Posted by bryanzug - 2006/02/09
One of the most overlooked necessities of success for an eLearning system is easy self-service access (and navigation).
Ever since the cut-to-the-chase design of Google’s interface beat the everything-plus-the-kitchen-sink design of MSN and others, clear and simple “Don’t Make Me Think” system design has become the expected norm of nominal users everywhere.
And, when it comes to eLearning systems, this consideration will often make the difference between whether your $100k+ investment in this stuff is going to return results that are more of a bang and less of a whimper.
A great case study of this reality can be found in a recent edition of Elliot Masie’s Learning Trends Newsletter.
In it, Graham Higgins, the Chief Learning Officer of Cathay Pacific Airlines, talks about how engineering their entire organization around employee’s easy access to self-service activities was the hedgehog concept that would lead to the eventual great success of their eLearning initiatives —
We started in the mid 90s with self help flexible benefits, you choose how to spend your benefit dollar value. From those who preferred to be looked after we had open hostility, we had taken away our care for them. 2 years later it was just the way we did things and it was smart, convenient, and gave people some control that they valued.
I love the fact that Higgins then goes into detail on how ‘putting something online’ is not the cure-all that many frame it to be. The hard lesson of many eLearning projects is that anteing up the cost to put training online is no guarantee of success.
Like its many capital expenditure cousins, eLearning has as good a chance as any of leaving organizations feeling like they’ve just paid big bucks to play a board walk shell game — all those promised benefits are under which one?
And yet, as Higgins points out with a couple of tipping points toward success, it doesn’t have to be that way.
First example he notes is that these projects require careful attention to user experience (UX) design — ie. Is this thing easy to use? Is it intuitive? Do I have to think how to do what I’m trying to do?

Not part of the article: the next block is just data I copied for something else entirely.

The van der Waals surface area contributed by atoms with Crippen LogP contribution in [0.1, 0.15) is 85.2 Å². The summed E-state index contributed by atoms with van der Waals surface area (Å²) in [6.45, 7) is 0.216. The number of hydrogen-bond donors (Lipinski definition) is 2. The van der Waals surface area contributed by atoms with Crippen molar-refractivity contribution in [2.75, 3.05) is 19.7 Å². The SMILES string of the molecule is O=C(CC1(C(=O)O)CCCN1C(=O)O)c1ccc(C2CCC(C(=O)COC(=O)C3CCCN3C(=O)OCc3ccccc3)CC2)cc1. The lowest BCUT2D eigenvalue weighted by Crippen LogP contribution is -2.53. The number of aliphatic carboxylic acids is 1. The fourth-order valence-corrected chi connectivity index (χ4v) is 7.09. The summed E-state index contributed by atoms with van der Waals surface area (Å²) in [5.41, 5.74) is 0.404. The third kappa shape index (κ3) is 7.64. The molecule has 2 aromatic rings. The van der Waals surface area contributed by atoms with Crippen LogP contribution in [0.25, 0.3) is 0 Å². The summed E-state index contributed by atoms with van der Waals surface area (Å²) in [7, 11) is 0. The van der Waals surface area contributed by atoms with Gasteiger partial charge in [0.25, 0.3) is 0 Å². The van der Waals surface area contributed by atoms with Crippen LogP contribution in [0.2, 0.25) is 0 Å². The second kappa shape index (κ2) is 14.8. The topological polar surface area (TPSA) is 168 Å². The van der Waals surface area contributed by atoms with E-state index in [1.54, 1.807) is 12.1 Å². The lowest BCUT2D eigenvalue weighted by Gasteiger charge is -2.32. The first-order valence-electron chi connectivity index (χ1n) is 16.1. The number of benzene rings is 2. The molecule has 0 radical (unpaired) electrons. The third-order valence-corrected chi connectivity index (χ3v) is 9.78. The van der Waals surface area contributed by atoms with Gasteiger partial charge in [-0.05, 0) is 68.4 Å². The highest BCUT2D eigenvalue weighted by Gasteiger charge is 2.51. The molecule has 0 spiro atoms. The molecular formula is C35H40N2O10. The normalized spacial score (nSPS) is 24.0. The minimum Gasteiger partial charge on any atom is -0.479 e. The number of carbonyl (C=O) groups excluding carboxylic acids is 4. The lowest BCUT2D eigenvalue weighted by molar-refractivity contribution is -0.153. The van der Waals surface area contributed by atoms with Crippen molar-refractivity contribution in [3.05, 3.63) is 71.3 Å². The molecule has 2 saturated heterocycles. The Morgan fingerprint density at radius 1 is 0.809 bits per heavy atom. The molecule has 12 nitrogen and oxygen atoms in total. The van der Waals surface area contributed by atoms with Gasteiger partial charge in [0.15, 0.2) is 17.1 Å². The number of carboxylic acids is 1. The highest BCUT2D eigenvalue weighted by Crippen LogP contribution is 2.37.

Self-serve, however, if it is on line needs to be designed with the same insight and investment as a commercial website. I have been in conversations with software vendors where they reassured me that the interface is not that intuitive but they will provide user training to make it work. No No No. That really is abandonment, if your customers feel that your site is hard to use they wont use it, why make it difficult for employees to self help. If customers feel that your site is there to push your choice of product they will go elsewhere, why should we design employee processes that don’t give choice, control and ease of access.
As Web Yada.Whatever.You.Wanna.Call.It has shown us, it’s doesn’t matter how much it costs if it’s not easy to access and use.
Another great point Higgins makes is that Cathay Pacific did not force folks into getting knowledge a certain way — instead, they focused on the knowledge itself. If you had it, you could test out, if you didn’t, you had easy access to get it in a way that suited you.
The step forward was to agree that if someone could take an assessment and demonstrate the capability to apply the new knowledge to his or her job, then it was not necessary to show that they had attended a seminar or completed the package. How they got that knowledge didn’t matter, we provided access to self teach tailored on line learning options for different work streams, copies of the policy, descriptions of cases, links to external websites, and email access to the in-house experts.
Combined, these guiding principles created a Buildup-Breakthrough Flywheel momentum that resulted in great success —
10,000 employees, and we hit 96% success within a couple of months. The main failure points? Some people could not remember their login in Ids and used their friend’s, no track or trace for them. Back to the design of easy access.
Good stuff to note on this eLearning journey.
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